“The ‘warrant redemption’ program works like this,” the EFF wrote. “The agency is given no-cost license plate readers as well as free access to LEARN-NVLS, the ALPR data system Vigilant says contains more than 2.8-billion plate scans and is growing by more than 70-million scans a month. This also includes a wide variety of analytical and predictive software tools. Also, the agency is merely licensing the technology; Vigilant can take it back at any time.”

That’s right: Even if the contract between the state and Vigilant ends, the latter gets to keep all of the license plate data collected by the agency, and potentially sell or license the information to other governments or use it for other purposes.

I wanted to write this story not because it’s particularly newsy, but because I was curious about a single event and ended up learning a great deal that I didn’t already know about how pervasive this technology has become.

Yes, we need more transparency about what companies and governments are doing with information collected in public. But here’s the naked truth: None of us should harbor any illusions about maintaining the privacy of our location at any given moment — particularly in public spaces.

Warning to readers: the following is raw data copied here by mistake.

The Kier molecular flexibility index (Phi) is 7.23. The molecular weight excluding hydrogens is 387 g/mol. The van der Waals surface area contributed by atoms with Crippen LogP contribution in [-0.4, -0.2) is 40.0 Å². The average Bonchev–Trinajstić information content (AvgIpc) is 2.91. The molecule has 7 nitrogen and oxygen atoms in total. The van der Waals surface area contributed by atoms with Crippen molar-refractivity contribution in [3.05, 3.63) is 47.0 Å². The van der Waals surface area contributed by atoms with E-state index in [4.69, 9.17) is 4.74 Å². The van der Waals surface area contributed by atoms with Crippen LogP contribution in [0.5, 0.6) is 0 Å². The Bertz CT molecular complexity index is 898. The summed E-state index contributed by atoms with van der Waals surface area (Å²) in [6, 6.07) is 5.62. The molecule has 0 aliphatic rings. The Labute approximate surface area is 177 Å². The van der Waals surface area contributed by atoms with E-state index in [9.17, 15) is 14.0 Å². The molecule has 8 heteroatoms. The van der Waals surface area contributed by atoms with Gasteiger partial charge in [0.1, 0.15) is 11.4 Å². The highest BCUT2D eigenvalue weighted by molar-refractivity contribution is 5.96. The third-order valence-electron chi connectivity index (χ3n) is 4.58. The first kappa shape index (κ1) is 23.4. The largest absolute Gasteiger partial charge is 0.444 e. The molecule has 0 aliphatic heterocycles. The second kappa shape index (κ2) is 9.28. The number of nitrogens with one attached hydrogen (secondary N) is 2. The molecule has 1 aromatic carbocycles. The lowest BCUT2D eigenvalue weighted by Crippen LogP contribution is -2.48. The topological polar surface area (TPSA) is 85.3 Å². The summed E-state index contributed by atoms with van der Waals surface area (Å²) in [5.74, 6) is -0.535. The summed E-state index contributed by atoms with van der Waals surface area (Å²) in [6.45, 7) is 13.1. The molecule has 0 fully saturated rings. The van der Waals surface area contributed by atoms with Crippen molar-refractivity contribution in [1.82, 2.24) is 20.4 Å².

As it happens, location privacy is a considerably expensive and difficult goal for most Americans to attain and maintain. Our mobile phones are constantly pinging cell towers, making it simple for mobile providers and law enforcement agencies to get a fix on your location within a few dozen meters.

Obscuring the address of your residence is even harder. If you’ve ever had a mortgage on your home or secured utilities for your residence using your own name, chances are excellent that your name and address are in thousands of databases, and can be found with a free or inexpensive public records search online.

Increasingly, location privacy is the exclusive purview of two groups of Americans: Those who are indigent and/or homeless and those who are wealthy. Only the well-off can afford the substantial costs and many petty inconveniences associated with separating one’s name from their address, vehicle, phone records and other modern niceties that make one easy to track and find.